And then the real fun starts, when my classmates start chiming in about who’s in the shots, and various memories start happening. And what really strikes me almost every time is hearing about who was dating, or had a crush on who, because I was such an oblivious little nerd back then. And I read things and my jaw drops, but in a fun way.
Part of the story I’m telling in ACOS is how unaware I was of what was happening to my peers, hormone wise, because I was so unaware of what was going on with me. In episodes 17, 18 and 19 I tried to describe why that was, how the awful sex ed class I had in junior high filled my head with so much ignorant junk about gay people that I became convinced that I couldn’t possibly be that, even as I was crushing massively on a classmate.
Just a little while ago one of my classmates posted a comment on one of my photos about how she got butterflies whenever she saw one of the guys in that shot. That would happen to me too, whenever I caught sight of the object of my affections. But thanks to that sex ed class, and the relentless stream of abuse hurled at gay people in the popular culture, I could never really see that for what it was. I know that’s probably hard to believe, and that’s one of the reasons why I’m doing my story.
So I spent most of my teen years absolutely hating the whole idea of dating and everything to do with high school romance. And whenever the topic came up I did what I learned so well how to do in Vacation Bible School…I tuned it out and disappeared into my own private thoughts about something, anything, else. Now at least I get to finally see what was going on with my classmates back then, even if it’s 45 years after the fact. It’s kinda fun in a way, to almost feel like I’m walking those halls once again with them, but this time not quite so completely oblivious.
Eventually, almost at the last minute of my school days, I woke up to it. This December 15th would make it 45 years since that moment when I finally had to admit to myself what I was feeling. And luckily it didn’t destroy me like it did so many other gay guys of my generation. Because I was in love and it felt like the most wonderful thing in the world. It was stunning. It was magical. And I knew right then and there that everything my gym teachers had said about gays in that sex ed class was bullsh*t.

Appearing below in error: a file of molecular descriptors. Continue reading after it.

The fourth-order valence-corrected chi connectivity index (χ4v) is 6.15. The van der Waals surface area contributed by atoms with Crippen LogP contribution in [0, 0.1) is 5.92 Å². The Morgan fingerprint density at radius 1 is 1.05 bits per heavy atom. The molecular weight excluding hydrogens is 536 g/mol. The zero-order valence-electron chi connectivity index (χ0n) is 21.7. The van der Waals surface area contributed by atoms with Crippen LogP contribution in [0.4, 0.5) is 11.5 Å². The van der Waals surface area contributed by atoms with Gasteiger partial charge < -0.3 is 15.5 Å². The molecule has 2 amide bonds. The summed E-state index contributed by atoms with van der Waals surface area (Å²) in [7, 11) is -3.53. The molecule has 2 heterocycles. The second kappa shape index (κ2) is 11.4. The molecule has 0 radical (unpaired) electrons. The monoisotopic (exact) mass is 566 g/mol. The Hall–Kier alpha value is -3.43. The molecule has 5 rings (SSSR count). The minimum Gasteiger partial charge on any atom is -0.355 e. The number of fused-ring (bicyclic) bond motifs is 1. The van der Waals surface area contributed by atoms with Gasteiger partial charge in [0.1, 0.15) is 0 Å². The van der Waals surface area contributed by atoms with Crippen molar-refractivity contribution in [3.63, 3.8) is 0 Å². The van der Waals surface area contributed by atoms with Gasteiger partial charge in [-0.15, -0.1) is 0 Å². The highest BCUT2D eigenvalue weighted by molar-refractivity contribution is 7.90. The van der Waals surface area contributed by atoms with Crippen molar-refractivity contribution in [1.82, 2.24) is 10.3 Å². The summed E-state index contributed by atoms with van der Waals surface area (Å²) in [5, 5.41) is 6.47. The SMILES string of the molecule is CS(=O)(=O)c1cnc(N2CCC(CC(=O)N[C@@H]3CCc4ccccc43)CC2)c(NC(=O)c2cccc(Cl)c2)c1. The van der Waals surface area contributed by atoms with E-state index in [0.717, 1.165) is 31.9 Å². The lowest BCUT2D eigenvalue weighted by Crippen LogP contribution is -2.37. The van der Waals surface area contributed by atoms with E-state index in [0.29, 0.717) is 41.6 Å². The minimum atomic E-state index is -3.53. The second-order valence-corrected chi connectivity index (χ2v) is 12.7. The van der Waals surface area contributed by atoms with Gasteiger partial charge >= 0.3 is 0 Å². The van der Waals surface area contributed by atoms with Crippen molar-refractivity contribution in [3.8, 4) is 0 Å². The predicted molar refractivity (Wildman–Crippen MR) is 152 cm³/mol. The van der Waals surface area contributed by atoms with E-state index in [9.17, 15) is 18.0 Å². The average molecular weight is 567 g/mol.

by Bruce |
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Pushing The Nuke Relationship Button
There’s a well known line in Brokeback Mountain, where Jack Twist tells Ennis Del Mar I wish I knew how to quit you! It’s kinda sad actually that this one line is all most folks know because that entire scene is a good read, if painful for some of us gay guys of a certain age. But poor Jack just needed to use a little imagination on the problem. Quitting someone is easy. You just find the right button and you push it and then he quits you. Problem solved.
This came across my Facebook news feed yesterday…
Heck…I did it in five: Did you really get jealous?
Yeah he did. Or something like it. It was a pattern with him by then. I’d come visit and he’d get all cranky if I was paying more attention to the other guests than to him. Once I told him I would leave him alone that visit because he’d said previously that he was too busy to chat anyway. So I left him alone that visit, but decided at the last minute to at least go say a quick goodbye. We would always say goodbye. He’d tell me to have a safe trip home. But that time when he saw me standing in the doorway he gave me a cold stare…twice. When I asked later what he was angry about he claimed he never saw me standing there. But someone else was reading those emails by then and that was the other problem that had developed. So who knows who he was actually talking to. It was becoming suffocating. But I am no Jack Twist.